Nation's leaders urged to 'engage in real debate' on curbing gun violence



nation’s leaders “must engage in a real debate about needed measures to save
lives and make our communities safer,” said the chairman of the U.S. bishops’
domestic policy committee.

Such debate is essential because
“violence in our society will not be solved by a single piece of legislation,
and many factors contribute to what we see going on all around us,” said Bishop
Frank J. Dewane of Venice, Florida, chairman of the U.S. Conference of Catholic
Bishops’ Committee on Domestic Justice and Human Development.

His Nov. 7 statement was
issued in response to “recent and horrific attacks” in the country, referring to the mass
shooting Nov. 5 at the First Baptist Church of Sutherland Springs, Texas, that
left 26 people dead and 20 others wounded, and the Oct. 1 the mass shooting in
Las Vegas during an outdoor concert that left 58 people dead and hundreds of
others injured.

“For many years, the
Catholic bishops of the United States have been urging our leaders to explore
and adopt reasonable policies to help curb gun violence,” Bishop Dewane said.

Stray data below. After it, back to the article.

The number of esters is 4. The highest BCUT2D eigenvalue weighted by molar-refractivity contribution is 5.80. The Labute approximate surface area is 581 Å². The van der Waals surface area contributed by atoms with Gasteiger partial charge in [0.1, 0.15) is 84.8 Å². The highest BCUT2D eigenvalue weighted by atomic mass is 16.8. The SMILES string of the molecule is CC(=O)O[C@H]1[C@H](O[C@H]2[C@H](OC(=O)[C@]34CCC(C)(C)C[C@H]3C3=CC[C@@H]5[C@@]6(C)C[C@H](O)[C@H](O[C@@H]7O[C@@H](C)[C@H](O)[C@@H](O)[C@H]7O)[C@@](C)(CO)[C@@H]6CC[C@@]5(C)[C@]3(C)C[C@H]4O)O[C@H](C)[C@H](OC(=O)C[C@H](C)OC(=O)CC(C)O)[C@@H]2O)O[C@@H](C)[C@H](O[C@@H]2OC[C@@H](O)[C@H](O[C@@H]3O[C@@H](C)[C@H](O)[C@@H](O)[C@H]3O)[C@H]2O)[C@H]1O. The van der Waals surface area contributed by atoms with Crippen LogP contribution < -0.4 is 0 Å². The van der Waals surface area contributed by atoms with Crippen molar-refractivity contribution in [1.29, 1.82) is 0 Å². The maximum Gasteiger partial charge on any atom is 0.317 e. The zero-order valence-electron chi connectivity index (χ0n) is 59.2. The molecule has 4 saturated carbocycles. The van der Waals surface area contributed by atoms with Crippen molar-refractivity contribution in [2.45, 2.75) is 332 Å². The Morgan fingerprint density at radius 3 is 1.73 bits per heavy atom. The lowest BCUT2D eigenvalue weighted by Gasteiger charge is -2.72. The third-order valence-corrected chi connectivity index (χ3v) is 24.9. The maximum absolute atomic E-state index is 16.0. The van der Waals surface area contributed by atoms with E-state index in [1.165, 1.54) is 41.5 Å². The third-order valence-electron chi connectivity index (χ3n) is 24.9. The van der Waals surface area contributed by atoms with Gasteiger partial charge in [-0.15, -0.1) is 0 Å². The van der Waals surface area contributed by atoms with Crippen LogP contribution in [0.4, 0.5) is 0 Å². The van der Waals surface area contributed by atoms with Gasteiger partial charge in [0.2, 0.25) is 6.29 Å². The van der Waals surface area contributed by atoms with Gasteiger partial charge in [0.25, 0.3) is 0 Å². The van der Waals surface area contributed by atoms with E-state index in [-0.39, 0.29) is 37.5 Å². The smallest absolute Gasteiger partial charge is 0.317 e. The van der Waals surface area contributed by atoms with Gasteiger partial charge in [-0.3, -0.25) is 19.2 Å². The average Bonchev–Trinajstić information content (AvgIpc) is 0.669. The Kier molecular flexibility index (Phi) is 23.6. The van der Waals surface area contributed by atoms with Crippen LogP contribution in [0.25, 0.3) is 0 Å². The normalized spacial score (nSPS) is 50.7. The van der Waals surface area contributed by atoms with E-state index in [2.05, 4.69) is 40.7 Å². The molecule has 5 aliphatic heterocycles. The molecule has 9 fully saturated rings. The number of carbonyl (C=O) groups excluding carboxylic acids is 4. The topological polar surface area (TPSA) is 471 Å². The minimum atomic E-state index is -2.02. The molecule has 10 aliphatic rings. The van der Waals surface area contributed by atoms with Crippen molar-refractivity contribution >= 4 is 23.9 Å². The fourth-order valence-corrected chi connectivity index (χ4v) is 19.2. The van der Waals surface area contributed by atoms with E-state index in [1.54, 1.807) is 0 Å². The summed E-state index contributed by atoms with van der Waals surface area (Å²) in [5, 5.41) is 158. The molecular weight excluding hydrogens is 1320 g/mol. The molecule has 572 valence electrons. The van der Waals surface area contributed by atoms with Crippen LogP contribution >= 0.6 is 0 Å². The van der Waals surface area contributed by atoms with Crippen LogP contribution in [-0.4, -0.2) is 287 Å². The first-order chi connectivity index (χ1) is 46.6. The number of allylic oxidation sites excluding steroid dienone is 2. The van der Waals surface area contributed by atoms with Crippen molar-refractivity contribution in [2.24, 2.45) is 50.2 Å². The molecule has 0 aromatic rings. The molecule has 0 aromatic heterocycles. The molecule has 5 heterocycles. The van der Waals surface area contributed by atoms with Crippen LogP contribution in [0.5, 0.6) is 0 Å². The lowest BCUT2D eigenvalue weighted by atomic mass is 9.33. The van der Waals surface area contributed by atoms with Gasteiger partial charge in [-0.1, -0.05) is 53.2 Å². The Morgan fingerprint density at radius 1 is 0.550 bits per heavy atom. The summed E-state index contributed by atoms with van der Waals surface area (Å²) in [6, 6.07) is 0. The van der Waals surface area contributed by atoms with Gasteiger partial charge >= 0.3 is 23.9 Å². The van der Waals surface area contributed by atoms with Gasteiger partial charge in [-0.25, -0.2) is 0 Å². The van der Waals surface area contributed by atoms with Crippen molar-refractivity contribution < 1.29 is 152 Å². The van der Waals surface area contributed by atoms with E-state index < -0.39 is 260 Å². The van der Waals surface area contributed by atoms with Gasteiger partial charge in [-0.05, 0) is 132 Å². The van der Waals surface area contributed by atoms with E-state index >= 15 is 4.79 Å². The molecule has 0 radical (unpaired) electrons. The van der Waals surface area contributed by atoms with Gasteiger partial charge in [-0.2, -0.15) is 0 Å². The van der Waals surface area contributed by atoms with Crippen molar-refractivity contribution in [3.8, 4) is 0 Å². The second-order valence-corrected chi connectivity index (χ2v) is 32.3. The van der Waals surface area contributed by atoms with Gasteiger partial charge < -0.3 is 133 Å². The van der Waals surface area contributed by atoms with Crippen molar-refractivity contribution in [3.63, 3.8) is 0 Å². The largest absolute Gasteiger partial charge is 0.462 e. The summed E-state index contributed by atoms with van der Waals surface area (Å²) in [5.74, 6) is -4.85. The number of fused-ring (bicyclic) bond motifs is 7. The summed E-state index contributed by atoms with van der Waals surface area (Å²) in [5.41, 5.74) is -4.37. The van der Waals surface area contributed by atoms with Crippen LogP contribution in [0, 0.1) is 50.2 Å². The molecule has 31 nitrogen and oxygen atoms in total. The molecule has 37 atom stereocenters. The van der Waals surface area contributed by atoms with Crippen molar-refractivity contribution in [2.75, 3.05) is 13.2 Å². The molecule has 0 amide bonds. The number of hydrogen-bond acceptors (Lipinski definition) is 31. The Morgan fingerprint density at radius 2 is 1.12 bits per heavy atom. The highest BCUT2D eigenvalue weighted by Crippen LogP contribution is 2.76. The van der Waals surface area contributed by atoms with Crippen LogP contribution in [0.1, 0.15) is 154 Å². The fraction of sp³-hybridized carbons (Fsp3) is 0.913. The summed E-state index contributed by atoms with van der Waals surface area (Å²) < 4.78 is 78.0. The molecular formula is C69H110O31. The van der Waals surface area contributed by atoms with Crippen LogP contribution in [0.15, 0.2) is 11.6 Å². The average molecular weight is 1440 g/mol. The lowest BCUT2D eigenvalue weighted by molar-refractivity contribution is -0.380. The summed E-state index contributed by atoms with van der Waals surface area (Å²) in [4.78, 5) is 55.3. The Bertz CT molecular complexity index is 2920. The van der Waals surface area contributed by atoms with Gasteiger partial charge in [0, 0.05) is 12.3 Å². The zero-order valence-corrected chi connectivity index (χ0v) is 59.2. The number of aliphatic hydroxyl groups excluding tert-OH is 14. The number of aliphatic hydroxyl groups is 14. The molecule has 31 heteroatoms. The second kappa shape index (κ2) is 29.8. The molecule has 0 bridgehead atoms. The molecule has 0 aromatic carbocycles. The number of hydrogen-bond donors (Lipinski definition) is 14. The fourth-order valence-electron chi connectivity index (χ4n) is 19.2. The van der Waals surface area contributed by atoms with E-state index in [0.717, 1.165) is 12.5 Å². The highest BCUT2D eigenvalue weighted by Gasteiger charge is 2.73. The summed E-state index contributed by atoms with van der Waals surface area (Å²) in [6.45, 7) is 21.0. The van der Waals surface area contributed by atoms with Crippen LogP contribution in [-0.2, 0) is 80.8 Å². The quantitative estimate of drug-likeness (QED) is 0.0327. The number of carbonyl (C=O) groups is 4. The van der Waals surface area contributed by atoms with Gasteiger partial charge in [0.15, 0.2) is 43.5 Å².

The Las Vegas and Sutherland
Springs gun massacres “remind us of how much damage can be caused when weapons
— particularly weapons designed to inflict extreme levels of bloodshed — too
easily find their way into the hands of those who would wish to use them to
harm others,” he said.

Bishop Dewane said the
USCCB continues to urge a total ban on assault weapons, “which we supported
when the ban passed in 1994 and when Congress failed to renew it in 2004.”

Other efforts the bishops
support include measures that control the sale and use of firearms, such as
universal background checks for all gun purchases; limitations on civilian
access to high-capacity weapons and ammunition magazines; and a federal law to
criminalize gun trafficking.

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